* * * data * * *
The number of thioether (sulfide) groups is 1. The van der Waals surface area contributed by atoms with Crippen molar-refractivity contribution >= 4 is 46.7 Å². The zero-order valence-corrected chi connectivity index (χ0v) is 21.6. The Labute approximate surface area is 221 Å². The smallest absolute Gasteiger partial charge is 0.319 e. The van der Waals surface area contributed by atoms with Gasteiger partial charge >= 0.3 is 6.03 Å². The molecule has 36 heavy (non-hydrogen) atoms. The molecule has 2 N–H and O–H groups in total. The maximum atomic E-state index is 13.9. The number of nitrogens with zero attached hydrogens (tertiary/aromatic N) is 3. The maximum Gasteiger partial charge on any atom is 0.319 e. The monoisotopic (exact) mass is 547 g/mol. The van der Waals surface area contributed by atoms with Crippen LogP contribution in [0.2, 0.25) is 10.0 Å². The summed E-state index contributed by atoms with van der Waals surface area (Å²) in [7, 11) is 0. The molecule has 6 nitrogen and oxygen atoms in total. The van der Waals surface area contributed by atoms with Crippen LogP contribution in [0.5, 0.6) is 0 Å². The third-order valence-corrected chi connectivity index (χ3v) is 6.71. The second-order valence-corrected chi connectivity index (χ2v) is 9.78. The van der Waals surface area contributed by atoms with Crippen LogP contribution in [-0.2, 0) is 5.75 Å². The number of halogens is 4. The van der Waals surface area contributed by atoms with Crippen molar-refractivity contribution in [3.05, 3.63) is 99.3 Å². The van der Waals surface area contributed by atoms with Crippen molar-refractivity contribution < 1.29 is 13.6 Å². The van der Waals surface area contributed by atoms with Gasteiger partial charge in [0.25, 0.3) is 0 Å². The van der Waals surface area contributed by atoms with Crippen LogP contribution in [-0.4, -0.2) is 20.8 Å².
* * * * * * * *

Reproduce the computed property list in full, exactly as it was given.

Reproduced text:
The number of thioether (sulfide) groups is 1. The van der Waals surface area contributed by atoms with Crippen molar-refractivity contribution >= 4 is 46.7 Å². The zero-order valence-corrected chi connectivity index (χ0v) is 21.6. The Labute approximate surface area is 221 Å². The smallest absolute Gasteiger partial charge is 0.319 e. The van der Waals surface area contributed by atoms with Gasteiger partial charge >= 0.3 is 6.03 Å². The molecule has 36 heavy (non-hydrogen) atoms. The molecule has 2 N–H and O–H groups in total. The maximum atomic E-state index is 13.9. The number of nitrogens with zero attached hydrogens (tertiary/aromatic N) is 3. The maximum Gasteiger partial charge on any atom is 0.319 e. The monoisotopic (exact) mass is 547 g/mol. The van der Waals surface area contributed by atoms with Crippen LogP contribution in [0.2, 0.25) is 10.0 Å². The summed E-state index contributed by atoms with van der Waals surface area (Å²) in [7, 11) is 0. The molecule has 6 nitrogen and oxygen atoms in total. The van der Waals surface area contributed by atoms with Crippen LogP contribution in [0.5, 0.6) is 0 Å². The third-order valence-corrected chi connectivity index (χ3v) is 6.71. The second-order valence-corrected chi connectivity index (χ2v) is 9.78. The van der Waals surface area contributed by atoms with Crippen LogP contribution in [-0.2, 0) is 5.75 Å². The number of halogens is 4. The van der Waals surface area contributed by atoms with Crippen molar-refractivity contribution in [3.05, 3.63) is 99.3 Å². The van der Waals surface area contributed by atoms with Crippen molar-refractivity contribution < 1.29 is 13.6 Å². The van der Waals surface area contributed by atoms with Gasteiger partial charge in [0.25, 0.3) is 0 Å². The van der Waals surface area contributed by atoms with Crippen LogP contribution in [-0.4, -0.2) is 20.8 Å².